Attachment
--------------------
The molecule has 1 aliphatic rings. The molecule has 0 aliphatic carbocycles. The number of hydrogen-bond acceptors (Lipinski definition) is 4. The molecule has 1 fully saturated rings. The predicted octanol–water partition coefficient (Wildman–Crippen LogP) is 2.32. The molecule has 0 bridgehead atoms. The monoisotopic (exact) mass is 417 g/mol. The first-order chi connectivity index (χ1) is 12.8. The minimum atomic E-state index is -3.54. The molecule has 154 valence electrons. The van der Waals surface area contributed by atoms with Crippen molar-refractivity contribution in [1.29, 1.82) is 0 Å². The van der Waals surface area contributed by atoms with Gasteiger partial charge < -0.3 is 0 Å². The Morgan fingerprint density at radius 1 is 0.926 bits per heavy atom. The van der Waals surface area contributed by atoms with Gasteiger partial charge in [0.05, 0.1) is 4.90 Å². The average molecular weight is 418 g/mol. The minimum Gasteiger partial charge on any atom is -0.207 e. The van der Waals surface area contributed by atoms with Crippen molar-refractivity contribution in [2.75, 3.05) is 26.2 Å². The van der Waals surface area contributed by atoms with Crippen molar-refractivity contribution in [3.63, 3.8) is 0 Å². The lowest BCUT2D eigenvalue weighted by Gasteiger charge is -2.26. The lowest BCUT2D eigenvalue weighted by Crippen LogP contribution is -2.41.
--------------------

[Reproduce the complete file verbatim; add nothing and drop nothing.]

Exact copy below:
The molecule has 1 aliphatic rings. The molecule has 0 aliphatic carbocycles. The number of hydrogen-bond acceptors (Lipinski definition) is 4. The molecule has 1 fully saturated rings. The predicted octanol–water partition coefficient (Wildman–Crippen LogP) is 2.32. The molecule has 0 bridgehead atoms. The monoisotopic (exact) mass is 417 g/mol. The first-order chi connectivity index (χ1) is 12.8. The minimum atomic E-state index is -3.54. The molecule has 154 valence electrons. The van der Waals surface area contributed by atoms with Crippen molar-refractivity contribution in [1.29, 1.82) is 0 Å². The van der Waals surface area contributed by atoms with Gasteiger partial charge < -0.3 is 0 Å². The Morgan fingerprint density at radius 1 is 0.926 bits per heavy atom. The van der Waals surface area contributed by atoms with Gasteiger partial charge in [0.05, 0.1) is 4.90 Å². The average molecular weight is 418 g/mol. The minimum Gasteiger partial charge on any atom is -0.207 e. The van der Waals surface area contributed by atoms with Crippen molar-refractivity contribution in [2.75, 3.05) is 26.2 Å². The van der Waals surface area contributed by atoms with Crippen molar-refractivity contribution in [3.63, 3.8) is 0 Å². The lowest BCUT2D eigenvalue weighted by Gasteiger charge is -2.26. The lowest BCUT2D eigenvalue weighted by Crippen LogP contribution is -2.41.